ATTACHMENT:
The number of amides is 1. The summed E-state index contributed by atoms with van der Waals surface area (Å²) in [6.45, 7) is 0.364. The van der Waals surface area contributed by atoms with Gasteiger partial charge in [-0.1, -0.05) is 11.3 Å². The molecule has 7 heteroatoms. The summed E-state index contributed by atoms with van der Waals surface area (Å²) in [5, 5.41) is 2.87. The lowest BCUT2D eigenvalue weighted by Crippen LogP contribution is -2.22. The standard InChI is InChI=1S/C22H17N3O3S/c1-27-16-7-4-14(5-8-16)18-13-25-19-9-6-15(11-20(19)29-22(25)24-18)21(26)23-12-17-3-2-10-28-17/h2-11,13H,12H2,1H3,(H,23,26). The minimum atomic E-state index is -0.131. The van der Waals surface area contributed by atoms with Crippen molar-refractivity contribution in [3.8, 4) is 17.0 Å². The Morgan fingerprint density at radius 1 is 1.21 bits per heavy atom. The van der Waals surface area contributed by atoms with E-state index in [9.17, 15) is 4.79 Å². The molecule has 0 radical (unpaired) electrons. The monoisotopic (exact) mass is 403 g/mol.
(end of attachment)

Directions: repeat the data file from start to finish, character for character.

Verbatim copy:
The number of amides is 1. The summed E-state index contributed by atoms with van der Waals surface area (Å²) in [6.45, 7) is 0.364. The van der Waals surface area contributed by atoms with Gasteiger partial charge in [-0.1, -0.05) is 11.3 Å². The molecule has 7 heteroatoms. The summed E-state index contributed by atoms with van der Waals surface area (Å²) in [5, 5.41) is 2.87. The lowest BCUT2D eigenvalue weighted by Crippen LogP contribution is -2.22. The standard InChI is InChI=1S/C22H17N3O3S/c1-27-16-7-4-14(5-8-16)18-13-25-19-9-6-15(11-20(19)29-22(25)24-18)21(26)23-12-17-3-2-10-28-17/h2-11,13H,12H2,1H3,(H,23,26). The minimum atomic E-state index is -0.131. The van der Waals surface area contributed by atoms with Crippen molar-refractivity contribution in [3.8, 4) is 17.0 Å². The Morgan fingerprint density at radius 1 is 1.21 bits per heavy atom. The van der Waals surface area contributed by atoms with E-state index in [9.17, 15) is 4.79 Å². The molecule has 0 radical (unpaired) electrons. The monoisotopic (exact) mass is 403 g/mol.